Regards,
Mike

5 Comments

  1. The Industrial Lead

    Thanks Mike,

    I can relate to the up close and personal feeling. My view of the railroad is from directly above it. While I am familiar with the big picture, it’s the intimate details that make it interesting to me.

    I’ve chosen to focus on the subtle details and getting them right, and it takes longer (sometimes a lot longer) to build. When I hit a stumbling block, part of me says just call it good enough and move on. But I don’t think that will produce a satisfying result so I chug along. I do it the best I can, and if it is not the best, I scrap it and start again. I enjoy the challenge and that is what makes the hobby fun.

    Greg Amer

  2. mike

    Hi Greg,

    Good thoughts on why following through when the going gets rough or frustrating is important. If a modeler isn’t happy with the outcome, the hobby isn’t enjoyable for them.

    I like how you identified what’s important for you personally and how that provides the motivation to see a hard task through.

    Regards,
    Mike

  3. P4newstreet

    Hi Mike

    Interesting but I’ll offer you a different point of view. You see I don’t choose where to focus my efforts. I don’t focus on aspects that always bring me enjoyment and I do put the same effort into aspects that bring me niether satisfaction or enjoyment because it’s there and I have to model it. I don’t see myself as a collector though.

    You see from my point of view I see the idea of focusing on things that give you the most satisfaction or enjoyment as the very definition of compromise. It might be a considered compromise over a compulsive one but it’scompromise none the less.

    Regards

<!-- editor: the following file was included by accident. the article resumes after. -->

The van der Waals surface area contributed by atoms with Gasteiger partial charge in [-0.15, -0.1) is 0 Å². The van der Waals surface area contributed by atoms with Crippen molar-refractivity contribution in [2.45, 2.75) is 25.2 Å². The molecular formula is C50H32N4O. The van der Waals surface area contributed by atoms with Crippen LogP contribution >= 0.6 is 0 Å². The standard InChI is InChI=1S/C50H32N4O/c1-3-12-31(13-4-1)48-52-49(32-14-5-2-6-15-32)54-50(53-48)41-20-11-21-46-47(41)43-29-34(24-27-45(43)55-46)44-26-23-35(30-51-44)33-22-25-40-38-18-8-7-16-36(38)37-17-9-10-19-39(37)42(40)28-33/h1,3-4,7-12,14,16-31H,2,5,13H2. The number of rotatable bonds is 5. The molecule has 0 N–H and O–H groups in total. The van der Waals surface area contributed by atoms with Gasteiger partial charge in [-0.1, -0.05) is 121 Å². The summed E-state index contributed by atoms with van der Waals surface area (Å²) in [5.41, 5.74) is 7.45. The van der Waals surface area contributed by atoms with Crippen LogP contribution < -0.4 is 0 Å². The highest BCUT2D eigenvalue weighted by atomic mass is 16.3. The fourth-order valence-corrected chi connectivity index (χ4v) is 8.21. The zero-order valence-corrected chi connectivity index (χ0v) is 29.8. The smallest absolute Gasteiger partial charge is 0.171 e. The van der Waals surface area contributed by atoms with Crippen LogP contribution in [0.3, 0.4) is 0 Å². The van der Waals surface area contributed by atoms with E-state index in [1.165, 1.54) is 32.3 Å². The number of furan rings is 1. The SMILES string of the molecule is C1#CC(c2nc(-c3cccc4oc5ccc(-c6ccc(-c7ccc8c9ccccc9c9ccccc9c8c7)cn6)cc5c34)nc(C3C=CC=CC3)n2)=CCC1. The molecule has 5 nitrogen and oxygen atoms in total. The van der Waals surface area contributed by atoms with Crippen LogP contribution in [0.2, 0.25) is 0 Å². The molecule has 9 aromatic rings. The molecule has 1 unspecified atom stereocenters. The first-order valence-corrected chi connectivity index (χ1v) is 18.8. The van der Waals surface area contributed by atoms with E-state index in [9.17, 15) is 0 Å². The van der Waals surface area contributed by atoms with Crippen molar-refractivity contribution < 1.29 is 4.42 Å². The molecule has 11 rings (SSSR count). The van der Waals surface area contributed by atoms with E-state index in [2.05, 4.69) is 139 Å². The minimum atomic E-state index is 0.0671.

Jim

  4. mike

    Hi Jim,

    I think we are actually in agreement Jim. I looked at my post again and see where the language is confusing in the part your refer to.

    What I meant, and should have said, was how satisfying the craft is when you finally choose a theme upon which to focus your time and efforts.

    As with both our layouts, having a clear theme to organize our efforts around is what provides the enjoyment and freedom I referenced. This is in contrast to those who can’t decide between prototypes, era or other considerations in choosing something specific to model. Therefore buying this and that because it looks exciting or is just something shiny and new. This consumer mindset of “got to have it just because” is what I meant by the word collector.

    I don’t always enjoy cutting up little pieces of twine and gluing them to the layout to represent tall grass. It’s incredibly labor intensive and speaking frankly, boring. Like you, I do it because it is the tall grass is there in the scene and I chose this method to model it.

    Excellent point and thanks for helping me clarify my thoughts.

    Regards,
    Mike

  5. P4newstreet

    Hi Mike

    I must admit I have no idea what it must be like to ‘choose’ something to model. I’ve always wanted to model new street and have never gone though any sort of descision process.

    Regards

    Jim